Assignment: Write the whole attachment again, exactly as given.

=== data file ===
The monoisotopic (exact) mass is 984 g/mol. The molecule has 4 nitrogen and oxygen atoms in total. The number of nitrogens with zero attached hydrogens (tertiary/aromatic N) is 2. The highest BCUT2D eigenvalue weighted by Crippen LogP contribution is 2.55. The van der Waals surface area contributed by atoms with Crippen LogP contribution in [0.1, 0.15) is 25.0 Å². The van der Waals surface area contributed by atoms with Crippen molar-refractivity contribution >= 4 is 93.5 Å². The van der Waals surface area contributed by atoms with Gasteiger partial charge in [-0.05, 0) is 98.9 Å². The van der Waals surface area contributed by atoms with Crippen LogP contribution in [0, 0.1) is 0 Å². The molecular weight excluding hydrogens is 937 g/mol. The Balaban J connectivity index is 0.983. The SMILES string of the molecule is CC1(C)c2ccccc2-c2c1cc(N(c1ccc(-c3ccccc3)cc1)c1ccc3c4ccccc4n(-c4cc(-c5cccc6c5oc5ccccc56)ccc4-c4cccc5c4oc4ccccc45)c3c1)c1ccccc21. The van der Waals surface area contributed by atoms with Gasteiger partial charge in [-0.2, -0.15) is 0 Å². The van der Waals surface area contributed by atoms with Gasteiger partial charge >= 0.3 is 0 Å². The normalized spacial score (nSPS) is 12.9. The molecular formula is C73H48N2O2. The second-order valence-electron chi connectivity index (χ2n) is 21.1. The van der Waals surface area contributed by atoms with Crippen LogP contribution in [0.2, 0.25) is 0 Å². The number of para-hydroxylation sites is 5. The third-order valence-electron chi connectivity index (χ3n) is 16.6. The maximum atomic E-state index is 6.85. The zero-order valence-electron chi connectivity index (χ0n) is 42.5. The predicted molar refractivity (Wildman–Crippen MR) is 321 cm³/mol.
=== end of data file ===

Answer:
The monoisotopic (exact) mass is 984 g/mol. The molecule has 4 nitrogen and oxygen atoms in total. The number of nitrogens with zero attached hydrogens (tertiary/aromatic N) is 2. The highest BCUT2D eigenvalue weighted by Crippen LogP contribution is 2.55. The van der Waals surface area contributed by atoms with Crippen LogP contribution in [0.1, 0.15) is 25.0 Å². The van der Waals surface area contributed by atoms with Crippen molar-refractivity contribution >= 4 is 93.5 Å². The van der Waals surface area contributed by atoms with Gasteiger partial charge in [-0.05, 0) is 98.9 Å². The van der Waals surface area contributed by atoms with Crippen LogP contribution in [0, 0.1) is 0 Å². The molecular weight excluding hydrogens is 937 g/mol. The Balaban J connectivity index is 0.983. The SMILES string of the molecule is CC1(C)c2ccccc2-c2c1cc(N(c1ccc(-c3ccccc3)cc1)c1ccc3c4ccccc4n(-c4cc(-c5cccc6c5oc5ccccc56)ccc4-c4cccc5c4oc4ccccc45)c3c1)c1ccccc21. The van der Waals surface area contributed by atoms with Gasteiger partial charge in [-0.2, -0.15) is 0 Å². The van der Waals surface area contributed by atoms with Gasteiger partial charge >= 0.3 is 0 Å². The normalized spacial score (nSPS) is 12.9. The molecular formula is C73H48N2O2. The second-order valence-electron chi connectivity index (χ2n) is 21.1. The van der Waals surface area contributed by atoms with Crippen LogP contribution in [0.2, 0.25) is 0 Å². The number of para-hydroxylation sites is 5. The third-order valence-electron chi connectivity index (χ3n) is 16.6. The maximum atomic E-state index is 6.85. The zero-order valence-electron chi connectivity index (χ0n) is 42.5. The predicted molar refractivity (Wildman–Crippen MR) is 321 cm³/mol.